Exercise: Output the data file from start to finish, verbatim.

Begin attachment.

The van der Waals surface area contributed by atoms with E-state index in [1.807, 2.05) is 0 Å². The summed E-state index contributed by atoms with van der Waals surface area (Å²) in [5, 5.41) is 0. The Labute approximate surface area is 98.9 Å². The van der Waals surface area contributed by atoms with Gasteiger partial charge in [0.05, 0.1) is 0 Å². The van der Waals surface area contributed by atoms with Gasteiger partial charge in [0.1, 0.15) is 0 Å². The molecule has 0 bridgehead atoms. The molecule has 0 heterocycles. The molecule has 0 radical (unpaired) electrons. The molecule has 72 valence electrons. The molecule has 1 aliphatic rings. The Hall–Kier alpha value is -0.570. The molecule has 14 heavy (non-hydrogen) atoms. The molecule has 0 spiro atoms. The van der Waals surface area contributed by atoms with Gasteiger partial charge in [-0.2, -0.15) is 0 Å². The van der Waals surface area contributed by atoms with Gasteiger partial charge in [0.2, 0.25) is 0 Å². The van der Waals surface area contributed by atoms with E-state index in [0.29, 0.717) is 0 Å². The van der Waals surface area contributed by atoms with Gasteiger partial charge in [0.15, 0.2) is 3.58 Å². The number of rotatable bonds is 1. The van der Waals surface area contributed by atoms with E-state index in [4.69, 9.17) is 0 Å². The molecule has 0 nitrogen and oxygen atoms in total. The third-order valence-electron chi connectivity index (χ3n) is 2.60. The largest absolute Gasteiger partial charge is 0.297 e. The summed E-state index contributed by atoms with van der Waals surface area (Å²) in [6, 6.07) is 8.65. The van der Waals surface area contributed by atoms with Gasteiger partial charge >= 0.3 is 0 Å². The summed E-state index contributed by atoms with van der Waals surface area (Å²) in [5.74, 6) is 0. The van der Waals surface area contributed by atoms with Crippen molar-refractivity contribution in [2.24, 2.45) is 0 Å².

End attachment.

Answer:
The van der Waals surface area contributed by atoms with E-state index in [1.807, 2.05) is 0 Å². The summed E-state index contributed by atoms with van der Waals surface area (Å²) in [5, 5.41) is 0. The Labute approximate surface area is 98.9 Å². The van der Waals surface area contributed by atoms with Gasteiger partial charge in [0.05, 0.1) is 0 Å². The van der Waals surface area contributed by atoms with Gasteiger partial charge in [0.1, 0.15) is 0 Å². The molecule has 0 bridgehead atoms. The molecule has 0 heterocycles. The molecule has 0 radical (unpaired) electrons. The molecule has 72 valence electrons. The molecule has 1 aliphatic rings. The Hall–Kier alpha value is -0.570. The molecule has 14 heavy (non-hydrogen) atoms. The molecule has 0 spiro atoms. The van der Waals surface area contributed by atoms with Gasteiger partial charge in [-0.2, -0.15) is 0 Å². The van der Waals surface area contributed by atoms with Gasteiger partial charge in [0.2, 0.25) is 0 Å². The van der Waals surface area contributed by atoms with E-state index in [0.29, 0.717) is 0 Å². The van der Waals surface area contributed by atoms with Gasteiger partial charge in [0.15, 0.2) is 3.58 Å². The number of rotatable bonds is 1. The van der Waals surface area contributed by atoms with E-state index in [4.69, 9.17) is 0 Å². The molecule has 0 nitrogen and oxygen atoms in total. The third-order valence-electron chi connectivity index (χ3n) is 2.60. The largest absolute Gasteiger partial charge is 0.297 e. The summed E-state index contributed by atoms with van der Waals surface area (Å²) in [6, 6.07) is 8.65. The van der Waals surface area contributed by atoms with Gasteiger partial charge >= 0.3 is 0 Å². The summed E-state index contributed by atoms with van der Waals surface area (Å²) in [5.74, 6) is 0. The van der Waals surface area contributed by atoms with Crippen molar-refractivity contribution in [2.24, 2.45) is 0 Å².